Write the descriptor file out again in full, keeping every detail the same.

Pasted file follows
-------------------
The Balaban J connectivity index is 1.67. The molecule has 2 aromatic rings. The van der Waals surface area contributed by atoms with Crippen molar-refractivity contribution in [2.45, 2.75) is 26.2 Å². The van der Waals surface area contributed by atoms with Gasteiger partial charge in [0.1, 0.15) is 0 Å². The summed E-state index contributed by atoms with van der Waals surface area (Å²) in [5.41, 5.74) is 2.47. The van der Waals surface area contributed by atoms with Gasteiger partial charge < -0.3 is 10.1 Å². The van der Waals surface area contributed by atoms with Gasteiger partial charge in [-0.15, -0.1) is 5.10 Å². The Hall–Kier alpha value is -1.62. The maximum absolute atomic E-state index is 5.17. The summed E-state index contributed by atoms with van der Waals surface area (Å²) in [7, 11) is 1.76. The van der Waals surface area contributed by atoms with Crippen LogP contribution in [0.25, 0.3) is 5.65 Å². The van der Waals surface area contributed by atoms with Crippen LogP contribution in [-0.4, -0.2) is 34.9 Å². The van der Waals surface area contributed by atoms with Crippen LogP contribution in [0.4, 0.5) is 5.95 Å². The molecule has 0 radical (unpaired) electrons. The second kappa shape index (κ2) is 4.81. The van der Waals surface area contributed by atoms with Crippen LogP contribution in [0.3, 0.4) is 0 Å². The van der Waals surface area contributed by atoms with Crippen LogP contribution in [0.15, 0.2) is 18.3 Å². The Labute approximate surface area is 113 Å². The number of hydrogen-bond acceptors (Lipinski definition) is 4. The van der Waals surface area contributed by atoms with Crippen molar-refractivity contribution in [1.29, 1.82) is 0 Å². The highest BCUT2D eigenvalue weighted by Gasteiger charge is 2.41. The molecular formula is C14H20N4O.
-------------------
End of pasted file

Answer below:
The Balaban J connectivity index is 1.67. The molecule has 2 aromatic rings. The van der Waals surface area contributed by atoms with Crippen molar-refractivity contribution in [2.45, 2.75) is 26.2 Å². The van der Waals surface area contributed by atoms with Gasteiger partial charge in [0.1, 0.15) is 0 Å². The summed E-state index contributed by atoms with van der Waals surface area (Å²) in [5.41, 5.74) is 2.47. The van der Waals surface area contributed by atoms with Gasteiger partial charge < -0.3 is 10.1 Å². The van der Waals surface area contributed by atoms with Gasteiger partial charge in [-0.15, -0.1) is 5.10 Å². The Hall–Kier alpha value is -1.62. The maximum absolute atomic E-state index is 5.17. The summed E-state index contributed by atoms with van der Waals surface area (Å²) in [7, 11) is 1.76. The van der Waals surface area contributed by atoms with Crippen LogP contribution in [0.25, 0.3) is 5.65 Å². The van der Waals surface area contributed by atoms with Crippen LogP contribution in [-0.4, -0.2) is 34.9 Å². The van der Waals surface area contributed by atoms with Crippen LogP contribution in [0.4, 0.5) is 5.95 Å². The molecule has 0 radical (unpaired) electrons. The second kappa shape index (κ2) is 4.81. The van der Waals surface area contributed by atoms with Crippen LogP contribution in [0.3, 0.4) is 0 Å². The van der Waals surface area contributed by atoms with Crippen LogP contribution in [0.15, 0.2) is 18.3 Å². The Labute approximate surface area is 113 Å². The number of hydrogen-bond acceptors (Lipinski definition) is 4. The van der Waals surface area contributed by atoms with Crippen molar-refractivity contribution in [1.29, 1.82) is 0 Å². The highest BCUT2D eigenvalue weighted by Gasteiger charge is 2.41. The molecular formula is C14H20N4O.